Cadence

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A cadence is a group of notes or chords at the end of a phrase or piece of music that gives a feeling of pausing or finality. An important characteristic of any cadence is its degree of finality, expressed in terms of its relative strength. Cadences may be thought as the punctuation in music, just like commas or full stops in a sentence.

Cadences may be notated in two styles: vocal style and piano style.

  • Vocal style - Cadences are notated so that it is easier for vocalists to sing. (Two voices are notated on the treble staff and two voices on the bass staff)
  • Piano style - This variation differs from the vocal style cadence as it caters for the pianist's finger-span. (Three voices are notated on the treble staff and one voice on the bass staff)

Contents

Types of cadence

The four most important cadences are:

Perfect cadence (Full stop)

The most important cadence, since it is usually placed at the end of a piece or the end of a major section. This cadence consists of the dominant chord followed by the tonic chord.

Plagal cadence (Amen, agreeance)

This cadence may also be used to close a piece, but it is not as strong as the perfect cadence. The cadence is used to create a sense of agreement or "Amen". The cadence consists of the subdominant chord followed by the tonic chord.

Imperfect cadence (comma)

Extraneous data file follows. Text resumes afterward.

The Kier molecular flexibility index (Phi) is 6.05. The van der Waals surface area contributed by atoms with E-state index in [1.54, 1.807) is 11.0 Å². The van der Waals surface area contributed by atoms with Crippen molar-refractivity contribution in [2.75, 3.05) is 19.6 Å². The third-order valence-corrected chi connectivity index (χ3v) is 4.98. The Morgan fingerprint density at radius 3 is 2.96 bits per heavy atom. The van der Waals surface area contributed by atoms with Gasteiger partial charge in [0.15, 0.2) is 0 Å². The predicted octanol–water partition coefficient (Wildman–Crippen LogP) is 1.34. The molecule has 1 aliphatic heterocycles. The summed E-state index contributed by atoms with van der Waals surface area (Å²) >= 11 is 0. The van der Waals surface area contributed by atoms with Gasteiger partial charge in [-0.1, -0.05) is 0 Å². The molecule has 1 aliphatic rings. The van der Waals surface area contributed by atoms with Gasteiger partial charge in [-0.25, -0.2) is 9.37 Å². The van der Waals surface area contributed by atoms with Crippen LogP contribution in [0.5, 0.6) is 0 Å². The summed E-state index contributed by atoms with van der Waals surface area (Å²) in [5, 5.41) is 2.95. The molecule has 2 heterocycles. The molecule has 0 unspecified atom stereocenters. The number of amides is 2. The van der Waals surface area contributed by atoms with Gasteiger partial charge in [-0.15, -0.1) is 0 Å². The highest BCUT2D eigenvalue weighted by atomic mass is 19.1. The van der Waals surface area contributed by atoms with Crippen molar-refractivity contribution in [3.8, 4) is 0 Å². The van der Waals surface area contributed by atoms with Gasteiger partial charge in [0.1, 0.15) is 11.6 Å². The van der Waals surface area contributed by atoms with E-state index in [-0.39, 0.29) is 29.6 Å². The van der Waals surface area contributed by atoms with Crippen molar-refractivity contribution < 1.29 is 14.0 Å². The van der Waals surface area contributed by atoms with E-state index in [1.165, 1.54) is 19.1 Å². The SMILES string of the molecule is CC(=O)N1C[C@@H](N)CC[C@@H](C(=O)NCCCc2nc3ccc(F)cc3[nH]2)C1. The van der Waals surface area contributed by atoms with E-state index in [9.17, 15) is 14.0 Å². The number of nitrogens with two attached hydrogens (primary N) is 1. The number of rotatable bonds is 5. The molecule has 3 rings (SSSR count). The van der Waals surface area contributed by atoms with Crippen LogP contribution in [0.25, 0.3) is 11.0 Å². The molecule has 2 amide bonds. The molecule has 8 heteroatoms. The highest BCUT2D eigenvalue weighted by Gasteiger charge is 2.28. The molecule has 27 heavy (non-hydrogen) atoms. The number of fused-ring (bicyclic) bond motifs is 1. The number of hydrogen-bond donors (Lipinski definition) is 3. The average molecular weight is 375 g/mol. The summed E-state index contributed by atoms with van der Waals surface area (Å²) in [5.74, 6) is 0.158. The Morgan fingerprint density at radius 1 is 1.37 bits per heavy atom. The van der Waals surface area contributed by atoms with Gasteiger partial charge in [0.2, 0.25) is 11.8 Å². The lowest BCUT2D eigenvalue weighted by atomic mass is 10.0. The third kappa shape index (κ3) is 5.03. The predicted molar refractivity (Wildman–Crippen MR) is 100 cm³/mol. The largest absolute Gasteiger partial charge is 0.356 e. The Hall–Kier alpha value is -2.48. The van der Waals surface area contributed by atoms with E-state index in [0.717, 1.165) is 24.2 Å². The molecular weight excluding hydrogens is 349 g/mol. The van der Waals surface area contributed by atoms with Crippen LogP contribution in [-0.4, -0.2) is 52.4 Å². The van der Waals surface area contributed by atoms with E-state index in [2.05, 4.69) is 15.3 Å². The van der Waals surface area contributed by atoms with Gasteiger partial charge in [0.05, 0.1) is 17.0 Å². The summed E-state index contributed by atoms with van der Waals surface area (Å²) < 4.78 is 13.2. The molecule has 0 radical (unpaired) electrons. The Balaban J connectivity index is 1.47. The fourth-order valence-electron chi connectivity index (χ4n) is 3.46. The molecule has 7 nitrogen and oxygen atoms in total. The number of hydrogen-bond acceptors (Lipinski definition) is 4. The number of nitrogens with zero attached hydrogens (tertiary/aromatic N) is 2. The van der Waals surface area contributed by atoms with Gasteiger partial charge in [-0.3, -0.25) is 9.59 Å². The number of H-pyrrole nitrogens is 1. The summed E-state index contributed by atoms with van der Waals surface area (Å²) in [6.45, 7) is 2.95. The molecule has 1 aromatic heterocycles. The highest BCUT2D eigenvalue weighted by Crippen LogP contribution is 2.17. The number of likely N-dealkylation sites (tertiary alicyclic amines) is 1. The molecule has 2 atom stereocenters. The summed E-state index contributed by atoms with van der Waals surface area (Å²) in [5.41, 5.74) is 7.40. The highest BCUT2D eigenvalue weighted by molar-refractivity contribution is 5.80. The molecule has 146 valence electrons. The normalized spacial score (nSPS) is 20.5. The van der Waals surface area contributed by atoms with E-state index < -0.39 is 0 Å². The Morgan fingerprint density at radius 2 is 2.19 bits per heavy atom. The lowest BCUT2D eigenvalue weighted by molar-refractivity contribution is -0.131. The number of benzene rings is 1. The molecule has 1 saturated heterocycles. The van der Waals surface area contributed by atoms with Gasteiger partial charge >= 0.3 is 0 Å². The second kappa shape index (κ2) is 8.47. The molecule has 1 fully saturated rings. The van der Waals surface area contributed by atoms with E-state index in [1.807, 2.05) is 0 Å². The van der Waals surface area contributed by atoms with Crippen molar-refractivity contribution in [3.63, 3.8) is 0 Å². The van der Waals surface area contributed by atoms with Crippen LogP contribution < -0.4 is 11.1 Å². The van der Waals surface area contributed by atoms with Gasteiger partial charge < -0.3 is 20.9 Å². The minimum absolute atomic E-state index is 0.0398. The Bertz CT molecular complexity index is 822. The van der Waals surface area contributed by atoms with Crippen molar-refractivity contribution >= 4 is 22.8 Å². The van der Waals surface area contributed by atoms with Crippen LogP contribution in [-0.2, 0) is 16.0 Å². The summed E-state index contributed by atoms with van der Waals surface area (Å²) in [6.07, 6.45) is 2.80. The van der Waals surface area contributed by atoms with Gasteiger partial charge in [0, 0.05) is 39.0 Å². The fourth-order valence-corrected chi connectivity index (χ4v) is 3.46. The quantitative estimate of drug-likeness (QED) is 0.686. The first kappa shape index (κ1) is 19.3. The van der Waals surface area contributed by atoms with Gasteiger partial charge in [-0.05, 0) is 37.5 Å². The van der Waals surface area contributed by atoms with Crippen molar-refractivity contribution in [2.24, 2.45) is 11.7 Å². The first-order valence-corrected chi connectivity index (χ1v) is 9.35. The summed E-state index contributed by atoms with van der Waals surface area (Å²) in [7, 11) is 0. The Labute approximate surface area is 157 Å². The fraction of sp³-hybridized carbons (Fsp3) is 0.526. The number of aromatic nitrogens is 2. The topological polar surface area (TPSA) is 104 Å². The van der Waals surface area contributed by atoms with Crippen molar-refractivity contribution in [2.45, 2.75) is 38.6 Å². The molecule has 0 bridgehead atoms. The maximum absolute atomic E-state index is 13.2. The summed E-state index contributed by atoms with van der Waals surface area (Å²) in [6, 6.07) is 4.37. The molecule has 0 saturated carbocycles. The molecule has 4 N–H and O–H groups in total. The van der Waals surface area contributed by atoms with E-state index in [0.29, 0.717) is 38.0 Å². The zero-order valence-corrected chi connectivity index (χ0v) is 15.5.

This type of cadence is frequently used during the course of a piece of music, since it acts like a "comma" and suggests that there is more to come. It reverses the procedure of the perfect cadence and consists of a tonic chord followed by a dominant chord.

Interrupted cadence

This cadence takes a great advantage of giving the listener the impression that it is going to be a perfect cadence, as it begins with a dominant chord; but it is "interrupted" by moving to the submediant chord rather than the tonic chord.

Cadences can also be divided into what beats they are placed over. If a cadence moves from a weak to a strong beat, it is said to be a masculine cadence. If a cadence moves from a strong to a weak beat, it is said to be a feminine cadence.

Cadences do not necessarily have to employ chords in their root position. When inversions are used, the cadence is said to be inverted.

Strength of cadence

A few aspects may define the strength of a musical cadence.

  • Basic fifth relationship

If the roots are a fifth apart, the cadence is stronger when this interval is made apparent to the ear by placing both root notes in the bass.

  • Position of root in final cadence

If the phrase concludes with a tonic chord (as in a perfect cadence), it will be stronger if the root, rather than the third or fifth, appears in the uppermost voice (eg. soprano voice) of this chord.

  • Conclusion on a tonic chord

A cadence that ends on a tonic chord is stronger than one that does not. This is also true even when this final tonic is a secondary tonic.

  • Presence of the leading tone in either chord
  • Masculine ending

The masculine ending is a stronger form of cadence than the feminine ediring. Masculine ending - cadence ends on a strong beat. Feminine ending - cadence ends on a weak beat.

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